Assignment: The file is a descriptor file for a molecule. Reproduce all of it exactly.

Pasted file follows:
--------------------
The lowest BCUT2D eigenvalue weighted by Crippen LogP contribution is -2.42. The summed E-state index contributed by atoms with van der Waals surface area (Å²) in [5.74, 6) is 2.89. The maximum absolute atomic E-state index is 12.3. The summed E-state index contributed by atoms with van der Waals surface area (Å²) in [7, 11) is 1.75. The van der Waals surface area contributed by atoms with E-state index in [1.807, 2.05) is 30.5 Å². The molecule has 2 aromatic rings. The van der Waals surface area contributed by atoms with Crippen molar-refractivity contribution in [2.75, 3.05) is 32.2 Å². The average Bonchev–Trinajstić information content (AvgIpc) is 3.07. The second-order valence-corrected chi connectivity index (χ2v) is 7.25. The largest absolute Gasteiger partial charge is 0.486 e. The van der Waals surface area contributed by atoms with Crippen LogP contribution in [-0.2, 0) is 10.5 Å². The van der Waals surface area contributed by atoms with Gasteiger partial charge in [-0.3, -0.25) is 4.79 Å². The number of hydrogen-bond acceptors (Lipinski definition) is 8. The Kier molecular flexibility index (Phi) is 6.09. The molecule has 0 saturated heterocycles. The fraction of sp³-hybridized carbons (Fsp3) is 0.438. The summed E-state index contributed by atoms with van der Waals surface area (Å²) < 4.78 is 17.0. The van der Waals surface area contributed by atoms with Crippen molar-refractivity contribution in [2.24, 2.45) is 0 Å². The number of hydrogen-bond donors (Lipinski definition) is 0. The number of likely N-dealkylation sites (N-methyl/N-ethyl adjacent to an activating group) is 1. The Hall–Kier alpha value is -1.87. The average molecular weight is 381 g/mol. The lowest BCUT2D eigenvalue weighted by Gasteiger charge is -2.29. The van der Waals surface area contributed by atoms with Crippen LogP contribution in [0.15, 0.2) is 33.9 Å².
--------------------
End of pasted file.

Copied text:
The lowest BCUT2D eigenvalue weighted by Crippen LogP contribution is -2.42. The summed E-state index contributed by atoms with van der Waals surface area (Å²) in [5.74, 6) is 2.89. The maximum absolute atomic E-state index is 12.3. The summed E-state index contributed by atoms with van der Waals surface area (Å²) in [7, 11) is 1.75. The van der Waals surface area contributed by atoms with E-state index in [1.807, 2.05) is 30.5 Å². The molecule has 2 aromatic rings. The van der Waals surface area contributed by atoms with Crippen molar-refractivity contribution in [2.75, 3.05) is 32.2 Å². The average Bonchev–Trinajstić information content (AvgIpc) is 3.07. The second-order valence-corrected chi connectivity index (χ2v) is 7.25. The largest absolute Gasteiger partial charge is 0.486 e. The van der Waals surface area contributed by atoms with Crippen LogP contribution in [-0.2, 0) is 10.5 Å². The van der Waals surface area contributed by atoms with Gasteiger partial charge in [-0.3, -0.25) is 4.79 Å². The number of hydrogen-bond acceptors (Lipinski definition) is 8. The Kier molecular flexibility index (Phi) is 6.09. The molecule has 0 saturated heterocycles. The fraction of sp³-hybridized carbons (Fsp3) is 0.438. The summed E-state index contributed by atoms with van der Waals surface area (Å²) < 4.78 is 17.0. The van der Waals surface area contributed by atoms with Crippen molar-refractivity contribution in [2.24, 2.45) is 0 Å². The number of hydrogen-bond donors (Lipinski definition) is 0. The number of likely N-dealkylation sites (N-methyl/N-ethyl adjacent to an activating group) is 1. The Hall–Kier alpha value is -1.87. The average molecular weight is 381 g/mol. The lowest BCUT2D eigenvalue weighted by Gasteiger charge is -2.29. The van der Waals surface area contributed by atoms with Crippen LogP contribution in [0.15, 0.2) is 33.9 Å².